NAACP convention resolution accuses Tea Party of racism
Some members of the National Association for the Advancement of Colored People think the Tea Party is racist. At the NAACP convention in Kansas City this week, NAACP members will vote Tuesday on a resolution that condemns the Tea Party for racism. Some Tea Party members countered by saying the NAACP is racist. A leader of the black community in Atlanta suggests that the NAACP convention forget about meaningless resolutions and learn a lesson from the Tea Party’s grass roots movement.
Tea Party racism documented in the media
Tea Party racism is an assumption some have formed in response to media coverage showing Tea Party posters of President Obama. Reports of black congressmen being spit on by Tea Party members during the health care reform debate haven’t helped the movements image either. The Washington Post reports that the NAACP Tea Party resolution says members of the movement have “displayed signs and posters intended to degrade people of color generally and President Barack Obama specifically” and calls “the racist elements” within the tea party “a threat to progress.”
Tea Party Patriots call NAACP racist
The NAACP Tea Party resolution also calls on “the leadership and members of the Tea Party to recognize the historic and present racist factions within it and to repudiate those factions,” and says the Tea Party opposes government programs that help working people and people of color. The Los Angeles Times reports that two Tea Party leaders said Tea Party racism came from a few bad actors and not the movement itself. Jenny Beth Martin of the online network Tea Party Patriots admitted to racist behavior at Tea Party rallies but said it was on the record that it wouldn’t be tolerated. Mary Meckler, another member of the Tea Party Patriots, told the Times that the NAACP is racist and that accusing the Tea Party of racism was “ironic.”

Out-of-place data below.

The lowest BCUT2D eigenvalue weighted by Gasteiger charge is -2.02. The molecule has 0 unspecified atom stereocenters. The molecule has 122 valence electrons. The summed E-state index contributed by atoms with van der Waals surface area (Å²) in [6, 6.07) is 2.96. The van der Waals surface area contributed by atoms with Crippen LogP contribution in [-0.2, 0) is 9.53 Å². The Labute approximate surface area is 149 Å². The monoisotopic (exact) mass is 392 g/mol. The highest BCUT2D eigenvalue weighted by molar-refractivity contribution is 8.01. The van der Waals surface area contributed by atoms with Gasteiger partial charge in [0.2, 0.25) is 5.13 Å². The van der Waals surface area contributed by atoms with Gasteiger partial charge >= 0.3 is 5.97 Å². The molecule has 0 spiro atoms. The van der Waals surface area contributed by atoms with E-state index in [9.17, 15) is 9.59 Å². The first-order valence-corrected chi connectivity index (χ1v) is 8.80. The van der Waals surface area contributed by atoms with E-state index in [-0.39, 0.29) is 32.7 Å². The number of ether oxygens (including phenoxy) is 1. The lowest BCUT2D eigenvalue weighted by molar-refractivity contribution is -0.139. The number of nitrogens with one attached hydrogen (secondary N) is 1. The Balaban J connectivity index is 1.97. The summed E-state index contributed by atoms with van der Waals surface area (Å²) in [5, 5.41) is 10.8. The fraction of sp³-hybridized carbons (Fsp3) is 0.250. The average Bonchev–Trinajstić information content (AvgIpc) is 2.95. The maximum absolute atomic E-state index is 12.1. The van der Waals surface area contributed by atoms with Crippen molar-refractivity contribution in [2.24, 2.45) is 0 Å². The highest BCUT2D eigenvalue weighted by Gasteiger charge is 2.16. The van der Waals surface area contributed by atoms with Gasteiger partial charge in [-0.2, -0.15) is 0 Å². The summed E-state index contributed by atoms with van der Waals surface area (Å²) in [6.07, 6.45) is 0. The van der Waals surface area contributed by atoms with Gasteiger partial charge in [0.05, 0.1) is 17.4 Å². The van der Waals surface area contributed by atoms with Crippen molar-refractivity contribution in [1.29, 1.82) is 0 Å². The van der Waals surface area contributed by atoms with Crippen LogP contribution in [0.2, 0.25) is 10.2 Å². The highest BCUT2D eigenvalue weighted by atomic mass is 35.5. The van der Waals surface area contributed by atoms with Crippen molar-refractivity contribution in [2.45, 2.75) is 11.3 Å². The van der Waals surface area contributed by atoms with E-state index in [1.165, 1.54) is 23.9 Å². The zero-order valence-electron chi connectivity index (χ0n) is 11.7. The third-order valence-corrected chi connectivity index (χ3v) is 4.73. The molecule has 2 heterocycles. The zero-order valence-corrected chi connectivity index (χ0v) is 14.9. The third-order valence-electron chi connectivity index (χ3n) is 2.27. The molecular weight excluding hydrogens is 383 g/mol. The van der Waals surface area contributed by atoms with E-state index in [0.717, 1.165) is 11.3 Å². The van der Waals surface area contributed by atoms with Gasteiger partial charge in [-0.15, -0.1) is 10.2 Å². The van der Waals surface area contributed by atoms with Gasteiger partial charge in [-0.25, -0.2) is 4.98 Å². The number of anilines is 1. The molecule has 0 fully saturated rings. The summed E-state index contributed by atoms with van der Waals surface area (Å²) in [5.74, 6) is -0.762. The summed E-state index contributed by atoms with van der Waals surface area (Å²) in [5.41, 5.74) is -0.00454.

NAACP: Tea Party a role model?
Whether the debate is about Tea Party racism or NAACP racism, Charing Ball, a black media personality in Atlanta, says the NAACP is missing the point. Ball doesn’t question the sincerity of the NAACP Tea Party resolution. But writing in the Atlanta Post, he wonders why the NAACP is wasting its time and energy on symbolic gestures rather than planning and organizing for real racial justice. Ball suggests that the NAACP might do better by studying the playbook of the Tea Party and start grassroots organizing, rallying voters and training and nurturing young candidates to meet the needs of the black community in the 21st century.